We ought to give thanks…

I was reading in 2 Thessalonians this morning, and began to feel convicted about being so focused on "my church".  In 2 Thess 1:3, Paul makes it clear that we ought to give thanks for those churches that are growing in the
Lord.  Paul says we should.  By doing so, we are encouraged and we can
encourage others (v4).

Give thanks for what?  Paul, talking to the church there, is thankful for their:
– faith that is growing abundantly
– love that is increasing
– steadfastness in the face of persecution
– steadfastness in the face of afflictions
– faith in the face of persecution
– faith in the face of afflictions

We can’t give thanks for this if we don’t know what is happening in other churches.  How is God blessing your church?  At Hope, we are preparing for our first two-service Sunday on Easter.  God has been changing lives, blessing us financially, and challenging us to use His provision (people, finances, physical space) more wisely.   I am so thankful for our pastors who have been faithful and sacrificial in their time and energy, and have preached God’s word powerfully.  We as a church are being challenged to follow their example.  It is easy to let the staff do it all.  Please be in prayer for us as we seek to be an obedient body.

Please feel free to comment on what God is doing at your church!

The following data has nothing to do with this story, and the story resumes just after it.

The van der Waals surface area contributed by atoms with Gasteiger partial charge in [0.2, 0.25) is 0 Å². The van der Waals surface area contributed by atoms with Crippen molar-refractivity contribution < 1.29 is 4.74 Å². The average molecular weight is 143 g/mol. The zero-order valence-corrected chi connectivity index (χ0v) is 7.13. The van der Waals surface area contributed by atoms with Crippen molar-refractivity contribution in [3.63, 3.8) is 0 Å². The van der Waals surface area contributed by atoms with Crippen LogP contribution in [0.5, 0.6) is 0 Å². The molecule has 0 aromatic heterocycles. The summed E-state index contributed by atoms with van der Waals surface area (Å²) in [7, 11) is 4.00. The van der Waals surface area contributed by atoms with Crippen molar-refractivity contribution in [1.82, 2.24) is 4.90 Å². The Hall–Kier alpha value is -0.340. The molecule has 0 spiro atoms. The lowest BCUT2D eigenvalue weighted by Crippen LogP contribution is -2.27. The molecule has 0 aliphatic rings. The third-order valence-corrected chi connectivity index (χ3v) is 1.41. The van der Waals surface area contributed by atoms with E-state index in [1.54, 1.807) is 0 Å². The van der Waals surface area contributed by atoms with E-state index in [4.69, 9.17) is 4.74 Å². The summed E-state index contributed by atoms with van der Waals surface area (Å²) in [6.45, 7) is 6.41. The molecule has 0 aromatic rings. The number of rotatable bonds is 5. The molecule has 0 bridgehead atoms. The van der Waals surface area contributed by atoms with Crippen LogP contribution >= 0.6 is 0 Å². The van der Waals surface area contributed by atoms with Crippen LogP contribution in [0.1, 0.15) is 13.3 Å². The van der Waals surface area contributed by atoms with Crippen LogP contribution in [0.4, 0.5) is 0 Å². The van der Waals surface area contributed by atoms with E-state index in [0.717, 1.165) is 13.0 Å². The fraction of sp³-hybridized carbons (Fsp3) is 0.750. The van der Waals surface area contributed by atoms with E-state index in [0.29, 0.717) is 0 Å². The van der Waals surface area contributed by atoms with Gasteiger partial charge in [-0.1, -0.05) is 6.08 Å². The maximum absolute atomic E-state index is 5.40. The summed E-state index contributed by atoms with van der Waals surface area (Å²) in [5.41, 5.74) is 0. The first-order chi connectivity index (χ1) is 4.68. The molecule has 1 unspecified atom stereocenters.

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One Response to We ought to give thanks…

  1. Jim says:

    From NW Georgia:hopefully I\’m commenting on the right post – of giving thanks for all churches…this
    is a message that we desperately need in Rome.  There are over 125
    churches for 40,000 people, and the relations between churches are
    strained or non-existent.  There are a few exceptions, like the pastor
    of a local church who is really involved in justice/mercy came and
    spoke to our discipleship group yesterday about needs in the Rome
    community.  But overall, there is not much cooperation.  From the
    outside, it looks so silly, and it still does from the inside, but I
    see how the demands of paying the bills and maintaining momentum could
    poison the motives and perspectives of well-meaning ministers.

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